“It was nice to go hard all summer and not have any limitations,” Patrick told reporters Wednesday. “This summer felt good. I had a good summer and I’m excited for camp.”
One main reason for Patrick’s optimism heading into 2018-19 is the fact he didn’t have to recover from surgery like he did in each of the past two off-seasons.
The Winnipeg native had hernia surgery in 2016 following his 102-point campaign with the WHL’s Brandon Wheat Kings and had an abdominal muscle repaired in 2017 prior to the NHL Draft. Patrick had been ranked as the top prospect in the 2017 draft class for most of the 2016-17 hockey season yet the New Jersey Devils selected Nico Hischier first overall, which gave the Flyers an opening to draft Patrick with the No. 2 pick.
Patrick’s NHL career got off to an unfortunate start after sustaining a concussion in his ninth game of the season. He missed three weeks then scored just two goals and four assists in his first 31 games post-injury, while averaging a shade over 12 minutes of ice-time per game.
In mid-February, though, Patrick began turning his rookie season around and finished with 17 points in the final 25 games of the regular season and logged an average of 15:34 per game.
Patrick mentioned his confidence grew the better he felt physically and Flyers head coach Dave Hakstol said he noticed it too.
“I think the biggest area of growth was his growth in confidence,” Hakstol said. “There was a flip of the switch with him, and it’s typical of a young, skilled player adjusting to the league. There’s a time period where all of a sudden he wanted that puck on his stick. Instead of looking to get it and move it and make a quick play, just felt like there was a time period as we hit the middle of the year, just his overall command with the puck and wanting to have the puck on his tape and the confidence with the puck on his tape, that was a huge area of growth. As soon as that happened, as soon as that clicked, he was really effective for us.”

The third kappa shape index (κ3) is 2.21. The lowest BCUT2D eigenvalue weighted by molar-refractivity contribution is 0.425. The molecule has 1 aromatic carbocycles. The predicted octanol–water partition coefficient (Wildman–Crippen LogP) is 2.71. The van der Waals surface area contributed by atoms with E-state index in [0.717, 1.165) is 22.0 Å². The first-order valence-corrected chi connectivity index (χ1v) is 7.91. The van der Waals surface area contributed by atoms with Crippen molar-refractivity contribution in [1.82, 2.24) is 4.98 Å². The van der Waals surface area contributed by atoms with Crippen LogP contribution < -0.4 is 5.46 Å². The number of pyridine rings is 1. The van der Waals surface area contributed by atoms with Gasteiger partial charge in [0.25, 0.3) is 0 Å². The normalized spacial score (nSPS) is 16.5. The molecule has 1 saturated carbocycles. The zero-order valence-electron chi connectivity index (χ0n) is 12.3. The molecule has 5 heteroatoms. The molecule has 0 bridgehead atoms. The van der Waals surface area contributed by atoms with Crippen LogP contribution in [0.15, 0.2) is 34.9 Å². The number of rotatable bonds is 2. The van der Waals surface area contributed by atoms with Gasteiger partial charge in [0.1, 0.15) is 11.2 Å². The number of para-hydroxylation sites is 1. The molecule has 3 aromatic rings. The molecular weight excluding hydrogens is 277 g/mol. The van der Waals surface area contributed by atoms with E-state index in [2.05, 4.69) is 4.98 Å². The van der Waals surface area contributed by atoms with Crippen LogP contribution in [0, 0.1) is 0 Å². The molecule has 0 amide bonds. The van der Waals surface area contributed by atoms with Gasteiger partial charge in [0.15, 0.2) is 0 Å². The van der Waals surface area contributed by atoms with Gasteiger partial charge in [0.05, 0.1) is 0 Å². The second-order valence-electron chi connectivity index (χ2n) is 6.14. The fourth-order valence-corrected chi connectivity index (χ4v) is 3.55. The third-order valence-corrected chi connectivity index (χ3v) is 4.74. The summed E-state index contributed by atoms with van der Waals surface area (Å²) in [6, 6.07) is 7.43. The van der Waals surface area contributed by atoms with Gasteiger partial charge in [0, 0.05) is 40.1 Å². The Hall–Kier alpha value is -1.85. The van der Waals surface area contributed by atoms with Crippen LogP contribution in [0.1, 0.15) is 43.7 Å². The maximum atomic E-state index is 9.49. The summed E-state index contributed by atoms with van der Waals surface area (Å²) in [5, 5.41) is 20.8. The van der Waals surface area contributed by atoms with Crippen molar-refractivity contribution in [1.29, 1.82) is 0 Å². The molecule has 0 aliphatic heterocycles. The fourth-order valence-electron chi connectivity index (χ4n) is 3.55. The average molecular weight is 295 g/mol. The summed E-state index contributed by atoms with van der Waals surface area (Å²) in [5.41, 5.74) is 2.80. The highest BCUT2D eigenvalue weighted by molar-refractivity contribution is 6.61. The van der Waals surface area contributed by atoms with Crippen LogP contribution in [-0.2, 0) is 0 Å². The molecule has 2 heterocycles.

Patrick’s rotation of wingers as a rookie included Jakub Voracek, Wayne Simmonds, Oskar Lindblom and Jordan Weal. This year it looks as though Patrick could start the year as the Flyers’ second-line centre with free-agent signing James van Riemsdyk on his left side.
“It’s easier throwing the puck to the outside there when it’s a lefty not a righty, taking it on his forehand instead of his backhand,” Patrick said. “[JVR] is a special player so if you have a chance to play with him, it would make the game easier for you.”
Patrick turns 20 later this month and will continue to grow into his six-foot-two frame. That, plus him feeling reinvigorated physically, could lead to a breakout year.
“I could do everything this summer,” Patrick said. “Pushed myself pretty hard. Wanted to improve everything, get stronger, faster, work on my shot. I kind of tried to cover all areas. … I feel really good. Feel like I had a good summer.”
The Flyers begin their season Oct. 4 on the road against the Vegas Golden Knights.